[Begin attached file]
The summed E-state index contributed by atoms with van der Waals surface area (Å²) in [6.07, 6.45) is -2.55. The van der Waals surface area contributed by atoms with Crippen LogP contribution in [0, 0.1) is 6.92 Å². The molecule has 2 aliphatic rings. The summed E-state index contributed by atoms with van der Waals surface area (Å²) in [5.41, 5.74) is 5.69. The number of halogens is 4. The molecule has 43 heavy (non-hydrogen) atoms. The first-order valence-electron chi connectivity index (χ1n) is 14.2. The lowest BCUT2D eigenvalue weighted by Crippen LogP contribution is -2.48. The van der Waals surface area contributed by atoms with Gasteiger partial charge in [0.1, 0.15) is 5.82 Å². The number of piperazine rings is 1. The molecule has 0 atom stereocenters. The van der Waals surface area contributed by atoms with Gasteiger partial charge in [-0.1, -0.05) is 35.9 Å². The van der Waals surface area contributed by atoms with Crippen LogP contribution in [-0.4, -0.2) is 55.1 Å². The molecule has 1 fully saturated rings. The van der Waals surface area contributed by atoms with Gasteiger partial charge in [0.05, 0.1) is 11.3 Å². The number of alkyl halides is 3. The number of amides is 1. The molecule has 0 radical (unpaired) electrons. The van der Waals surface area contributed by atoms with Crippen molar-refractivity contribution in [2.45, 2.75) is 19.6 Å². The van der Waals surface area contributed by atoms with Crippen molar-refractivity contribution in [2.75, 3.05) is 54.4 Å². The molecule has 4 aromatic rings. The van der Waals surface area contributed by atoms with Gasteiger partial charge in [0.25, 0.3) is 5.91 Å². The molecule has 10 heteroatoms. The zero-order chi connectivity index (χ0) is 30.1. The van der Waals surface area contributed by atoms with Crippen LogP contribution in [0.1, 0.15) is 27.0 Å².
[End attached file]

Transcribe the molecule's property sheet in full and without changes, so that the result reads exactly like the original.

The summed E-state index contributed by atoms with van der Waals surface area (Å²) in [6.07, 6.45) is -2.55. The van der Waals surface area contributed by atoms with Crippen LogP contribution in [0, 0.1) is 6.92 Å². The molecule has 2 aliphatic rings. The summed E-state index contributed by atoms with van der Waals surface area (Å²) in [5.41, 5.74) is 5.69. The number of halogens is 4. The molecule has 43 heavy (non-hydrogen) atoms. The first-order valence-electron chi connectivity index (χ1n) is 14.2. The lowest BCUT2D eigenvalue weighted by Crippen LogP contribution is -2.48. The van der Waals surface area contributed by atoms with Gasteiger partial charge in [0.1, 0.15) is 5.82 Å². The number of piperazine rings is 1. The molecule has 0 atom stereocenters. The van der Waals surface area contributed by atoms with Gasteiger partial charge in [-0.1, -0.05) is 35.9 Å². The van der Waals surface area contributed by atoms with Crippen LogP contribution in [-0.4, -0.2) is 55.1 Å². The molecule has 1 fully saturated rings. The van der Waals surface area contributed by atoms with Gasteiger partial charge in [0.05, 0.1) is 11.3 Å². The number of alkyl halides is 3. The number of amides is 1. The molecule has 0 radical (unpaired) electrons. The van der Waals surface area contributed by atoms with Crippen molar-refractivity contribution in [2.45, 2.75) is 19.6 Å². The van der Waals surface area contributed by atoms with Crippen molar-refractivity contribution in [2.75, 3.05) is 54.4 Å². The molecule has 4 aromatic rings. The van der Waals surface area contributed by atoms with Gasteiger partial charge in [0.25, 0.3) is 5.91 Å². The molecule has 10 heteroatoms. The zero-order chi connectivity index (χ0) is 30.1. The van der Waals surface area contributed by atoms with Crippen LogP contribution in [0.1, 0.15) is 27.0 Å².